The Talented Mr. Ripley

Directed by Anthony Minghella
Starring: Matt Damon, Gwyneth Paltrow, Jude Law, Cate Blanchett, Philip Seymour Hoffman, Jack Davenport.
MPAA Rating: R for violence, language and brief nudity.

Review by Matt Heffernan
December 30, 1999

In 1960, René Clément made Plein soleil (a.k.a. Full Sun or Purple Noon), based on Patricia Highsmith's popular novel The Talented Mr. Ripley. How he got the rights instead of Hitchcock is beyond me. If The Master had made it at the same time -- the peak of his talent -- instead of Psycho, Anthony Minghella would have been forced to find a different follow-up to The English Patient, and Gus Van Sant wouldn't be such a bad guy.

In New York around 1960, Tom Ripley (Matt Damon) is playing piano at a society event. Wealthy shipbuilder Herbert Greenleaf (James Rebhorn) sees his Princeton blazer, and asks if Tom knows his son, Dickie (Jude Law). Actually, Tom is filling in for a friend, and borrowed the jacket. He is a lower-to-middle class guy who works as a restroom attendant and piano tuner, but is quite proficient at passing himself off as others. He claims to have known Dickie, so Herbert sends him too Italy, all expenses paid, to go retrieve his absent son.

When he arrives at the Italian town that Dickie is staying, Tom meets him and his fiancée Marge (Gwyneth Paltrow). Dickie obviously doesn't remember him, but Tom is so charismatic and convincing, that he is welcomed into their little group. Almost immediately, Tom starts imitating Dickie, who is living the life he yearns for. He even manages to pass himself off as Dickie with Meredith Logue (Cate Blanchett), a textile heiress who is also escaping to Italy. Tom has now built a massive web of deceit, and things are not going to end peacefully.

Minghella does an incredible job of taking this complex story, with all its discontinuities, and making sense of it. The characters are very complex, and Damon and Law give excellent performances. The Talented Mr. Ripley is not as extreme in its peculiarity as other films this year, but for an international thriller it is quite extraordinary.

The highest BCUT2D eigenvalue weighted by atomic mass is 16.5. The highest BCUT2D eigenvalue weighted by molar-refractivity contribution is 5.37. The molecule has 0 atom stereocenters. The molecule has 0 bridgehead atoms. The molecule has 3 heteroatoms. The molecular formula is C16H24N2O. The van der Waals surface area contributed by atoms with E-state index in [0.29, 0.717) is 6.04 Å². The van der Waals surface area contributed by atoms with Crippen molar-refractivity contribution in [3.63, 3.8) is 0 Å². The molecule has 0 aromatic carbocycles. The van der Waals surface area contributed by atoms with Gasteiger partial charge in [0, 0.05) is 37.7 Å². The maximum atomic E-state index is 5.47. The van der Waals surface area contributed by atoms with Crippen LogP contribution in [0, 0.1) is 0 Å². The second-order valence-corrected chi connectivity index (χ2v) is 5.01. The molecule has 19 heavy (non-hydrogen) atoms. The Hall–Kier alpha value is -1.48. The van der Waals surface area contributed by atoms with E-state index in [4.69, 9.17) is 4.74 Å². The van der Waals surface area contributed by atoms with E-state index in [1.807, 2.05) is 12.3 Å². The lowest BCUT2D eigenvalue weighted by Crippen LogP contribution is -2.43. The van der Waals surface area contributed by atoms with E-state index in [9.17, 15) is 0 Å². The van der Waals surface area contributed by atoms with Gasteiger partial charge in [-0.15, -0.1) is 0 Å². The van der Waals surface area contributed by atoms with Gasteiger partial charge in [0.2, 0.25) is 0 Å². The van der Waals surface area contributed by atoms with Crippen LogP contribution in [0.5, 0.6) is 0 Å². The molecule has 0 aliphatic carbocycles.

And oh, how Hitch would have loved making it. It starts out with normal character development, and then somebody sticks a knife into the plot and twists it around. Add in Paltrow (easily today's Grace Kelly) and you are in Hitchcock territory all the way. Unfortunately, it's Minghella at the helm. He has the raw ability, but not the style to pull it off perfectly, and the resulting film is not as tight as it should be. This was a project that he should have put off to later in his career.

Well, this wraps up my last review of the year. There are a few more award contenders that I haven't seen yet, but their reviews will have to wait until January. I must say this is a pretty good film to end the millenium on -- Galaxy Quest nearly brought up the rear. Happy New Year all, and I'll see you in Y2K.

For more information, go to the Internet Movie Database:
The Talented Mr. Ripley (1999)

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The Talented Mr. Ripley (1999) -- VHS
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The Talented Mr. Ripley, a novel by Patricia Highsmith -- Paperback
The Talented Mr. Ripley, a novel by Patricia Highsmith -- Audio Cassette (read by Michael Hayden)
The Talented Mr. Ripley, a screenplay by Anthony Minghella -- Paperback
The Talented Mr. Ripley: Original Motion Picture Soundtrack -- Compact Disc Home
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Review © 1999 Matt Heffernan